Nonprofit organizations (NPOs) are in a constant state of change, but largely fail to take advantage of the benefits that change can bring.  Comprising 10% of the U.S. gross national product, the nonprofit industry is a formidable economic force in our country, yet nonprofits tend to be reluctant to embrace capitalist principles in their operations and their mission strategy, choosing instead to invest in and perpetuate a poverty consciousness.  Managing a nonprofit is difficult and often thankless work and, at times, we may find ourselves unprepared as business managers, lacking the will to take risks and the training or experience to leverage business opportunities and capitalize growth.

The change opportunity for any given NPO is unique to that organization, and often expresses itself as a crisis, or stagnation leading to crisis.  This can include:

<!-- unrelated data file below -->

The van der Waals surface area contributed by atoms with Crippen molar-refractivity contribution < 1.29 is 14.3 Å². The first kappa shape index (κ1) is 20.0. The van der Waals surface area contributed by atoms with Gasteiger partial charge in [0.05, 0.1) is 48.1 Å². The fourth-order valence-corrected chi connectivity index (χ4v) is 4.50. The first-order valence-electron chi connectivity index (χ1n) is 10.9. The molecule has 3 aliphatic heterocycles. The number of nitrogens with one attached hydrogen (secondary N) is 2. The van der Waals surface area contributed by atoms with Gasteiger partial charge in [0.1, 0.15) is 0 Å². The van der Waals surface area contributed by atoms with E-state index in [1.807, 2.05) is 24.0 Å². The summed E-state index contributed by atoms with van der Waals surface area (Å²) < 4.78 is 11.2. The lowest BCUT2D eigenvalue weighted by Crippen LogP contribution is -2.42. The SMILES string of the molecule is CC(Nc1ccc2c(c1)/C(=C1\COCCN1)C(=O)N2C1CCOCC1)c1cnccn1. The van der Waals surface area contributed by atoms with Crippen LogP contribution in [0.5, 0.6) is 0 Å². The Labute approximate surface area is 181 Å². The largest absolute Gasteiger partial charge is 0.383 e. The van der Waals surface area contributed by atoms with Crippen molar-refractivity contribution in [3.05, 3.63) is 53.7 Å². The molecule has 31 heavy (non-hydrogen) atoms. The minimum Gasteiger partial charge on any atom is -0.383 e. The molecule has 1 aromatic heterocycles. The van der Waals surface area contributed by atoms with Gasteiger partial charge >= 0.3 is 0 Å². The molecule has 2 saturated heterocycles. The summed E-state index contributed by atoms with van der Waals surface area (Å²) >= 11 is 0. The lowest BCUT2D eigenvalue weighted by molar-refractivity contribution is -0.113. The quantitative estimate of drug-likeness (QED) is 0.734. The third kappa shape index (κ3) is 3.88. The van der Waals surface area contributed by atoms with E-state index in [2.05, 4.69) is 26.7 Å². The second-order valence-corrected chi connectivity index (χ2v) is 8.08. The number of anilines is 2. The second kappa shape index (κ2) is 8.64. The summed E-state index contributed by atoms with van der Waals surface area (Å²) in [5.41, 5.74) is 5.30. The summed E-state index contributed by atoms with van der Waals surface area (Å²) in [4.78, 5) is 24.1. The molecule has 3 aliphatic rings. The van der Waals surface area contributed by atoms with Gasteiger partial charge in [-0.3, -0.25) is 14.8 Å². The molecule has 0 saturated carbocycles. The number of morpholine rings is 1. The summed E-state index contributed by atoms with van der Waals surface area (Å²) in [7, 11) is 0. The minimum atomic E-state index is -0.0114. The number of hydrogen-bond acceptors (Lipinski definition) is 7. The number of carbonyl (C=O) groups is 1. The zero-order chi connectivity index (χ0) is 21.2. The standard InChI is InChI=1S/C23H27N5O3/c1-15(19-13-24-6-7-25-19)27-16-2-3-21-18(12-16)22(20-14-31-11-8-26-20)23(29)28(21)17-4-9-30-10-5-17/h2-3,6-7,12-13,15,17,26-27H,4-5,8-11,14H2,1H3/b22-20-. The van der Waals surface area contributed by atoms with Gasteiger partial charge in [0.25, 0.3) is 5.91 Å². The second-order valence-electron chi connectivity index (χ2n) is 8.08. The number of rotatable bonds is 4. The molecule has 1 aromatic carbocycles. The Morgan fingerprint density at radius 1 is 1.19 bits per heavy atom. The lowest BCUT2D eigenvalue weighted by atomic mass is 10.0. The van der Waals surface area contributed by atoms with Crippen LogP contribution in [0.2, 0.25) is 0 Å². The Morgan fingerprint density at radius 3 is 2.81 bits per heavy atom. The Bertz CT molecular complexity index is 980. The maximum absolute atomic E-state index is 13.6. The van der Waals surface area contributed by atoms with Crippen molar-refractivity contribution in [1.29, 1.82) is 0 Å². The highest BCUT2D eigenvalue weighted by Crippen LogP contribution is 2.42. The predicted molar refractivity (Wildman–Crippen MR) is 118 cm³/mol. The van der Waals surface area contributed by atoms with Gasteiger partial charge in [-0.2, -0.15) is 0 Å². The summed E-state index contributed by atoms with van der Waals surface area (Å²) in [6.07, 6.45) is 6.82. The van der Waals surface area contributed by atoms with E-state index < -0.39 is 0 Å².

Inadequate vision and strategic planning

Lack of strategic implementation into operations

Loss or lack of diversification of revenues

Leadership crisis and executive transition

Improper governance structure, protocols, and practices

Lack of succession planning

The challenge and the solution are often not limited to the singularly presenting problem or issue, but is imbedded in a fabric of inadequacy, each thread of which attempts to keep the others from unraveling.  But in the end, without a comprehensive assessment of the entire organization, attempts to prop a known deficiency will likely fail.

“Whether you think you know your NPO’s challenges or you can’t quite put your finger on them, you might need a specialized nonprofit consultant to help you diagnose systemic issues that permeate your organization and its operation.  I do this through a unique immersion consulting model, entering the core of the organization in order to facilitate positive change.”     –Don Fann